Don Davis, Published September 04 2009
Swine flu ends Minnesota State Fair fun early for 4-H'ers
A performer in a 4-H arts troupe, BayBridge found herself leaving the Minnesota State Fair 4-H Building dormitory Thursday, a precaution after four of her colleagues and a staff member came down with the H1N1 flu, originally called swine flu.
“I don’t like leaving at all,” the 18-year-old Ortonville youth said as the Twin Cities media crowded around her following word of the fair flu outbreak.
On the other hand, she added, fair and 4-H officials did the right thing in sending home sick youths and those who may have been infected. “I totally respect the decision.”
The 4-H’ers sent home Thursday came from across Minnesota, the youth organization’s leaders said.
Seventeen 4-H’ers went home sick with flu-like illnesses, but not everyone was tested to determine whether they had H1N1. Because of fears the outbreak could spread, the state Health Department recommended that those with close contact to the sick youths be sent home, too.
After 4-H’ers cleared out of the dormitory at mid-afternoon, 4-H program leader Dorothy McCargo Freeman said the dorm was sanitized so a new group of 4-Hers already scheduled to arrive later Thursday would be safe.
Luke Brekke, 13, of Scott County was not one of those sent home, but felt their pain.
“Some people here are a little bummed out,” he said.
And, with reporters and cameras hovering nearby, he added: “This is being made a bigger deal than it really is.”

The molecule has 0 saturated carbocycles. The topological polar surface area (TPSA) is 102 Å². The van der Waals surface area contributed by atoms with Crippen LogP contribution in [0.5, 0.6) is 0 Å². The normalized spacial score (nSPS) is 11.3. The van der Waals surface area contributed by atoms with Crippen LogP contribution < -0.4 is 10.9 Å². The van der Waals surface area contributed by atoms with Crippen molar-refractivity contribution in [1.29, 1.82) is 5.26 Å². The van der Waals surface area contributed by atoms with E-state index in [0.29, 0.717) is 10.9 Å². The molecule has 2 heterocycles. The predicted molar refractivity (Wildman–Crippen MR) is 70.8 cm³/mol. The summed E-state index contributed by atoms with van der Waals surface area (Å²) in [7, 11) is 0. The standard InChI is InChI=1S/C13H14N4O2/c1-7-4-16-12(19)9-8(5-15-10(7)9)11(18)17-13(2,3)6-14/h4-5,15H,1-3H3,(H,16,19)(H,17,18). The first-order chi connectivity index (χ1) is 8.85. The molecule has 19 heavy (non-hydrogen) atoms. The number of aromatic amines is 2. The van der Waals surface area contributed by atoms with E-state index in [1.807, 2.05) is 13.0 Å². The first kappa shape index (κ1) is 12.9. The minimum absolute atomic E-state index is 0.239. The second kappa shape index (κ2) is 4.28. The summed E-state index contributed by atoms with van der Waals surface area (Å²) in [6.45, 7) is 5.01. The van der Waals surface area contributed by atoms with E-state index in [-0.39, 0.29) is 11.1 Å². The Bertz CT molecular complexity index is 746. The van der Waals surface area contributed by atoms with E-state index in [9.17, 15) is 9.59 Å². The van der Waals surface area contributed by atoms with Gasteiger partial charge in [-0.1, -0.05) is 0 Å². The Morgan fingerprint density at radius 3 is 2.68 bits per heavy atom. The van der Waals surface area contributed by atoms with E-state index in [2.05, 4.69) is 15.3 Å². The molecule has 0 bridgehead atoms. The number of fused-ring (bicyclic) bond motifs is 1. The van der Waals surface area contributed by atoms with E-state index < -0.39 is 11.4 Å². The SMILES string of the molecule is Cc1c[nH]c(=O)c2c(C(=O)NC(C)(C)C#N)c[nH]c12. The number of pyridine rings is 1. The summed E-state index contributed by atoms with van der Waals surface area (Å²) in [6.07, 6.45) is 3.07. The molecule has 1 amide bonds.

Health officials agreed that the fair outbreak was not serious, but said the high-profile problem is a precursor to what Minnesotans should expect in schools across the state.
“This is easily transmitted,” Health Commissioner Dr. Sanne Magnan said of the H1N1 flu virus, which is different than the seasonal flu variety that also will spread this fall and winter. “There are going to be more cases.”
Like most who get this variety of flu, which has become a worldwide pandemic, the Minnesota 4-H’ers are not thought to be seriously ill. H1N1 tends to affect young people much more than those older than 50. Health experts think that is because those born before 1957 have come in contact with a similar flu strain and built up some immunity.
However, one of three Minnesota deaths was an elderly victim.
Davis works for Forum Communications Co., which owns The Forum. He can be reached at (651) 290-0707 or email@example.com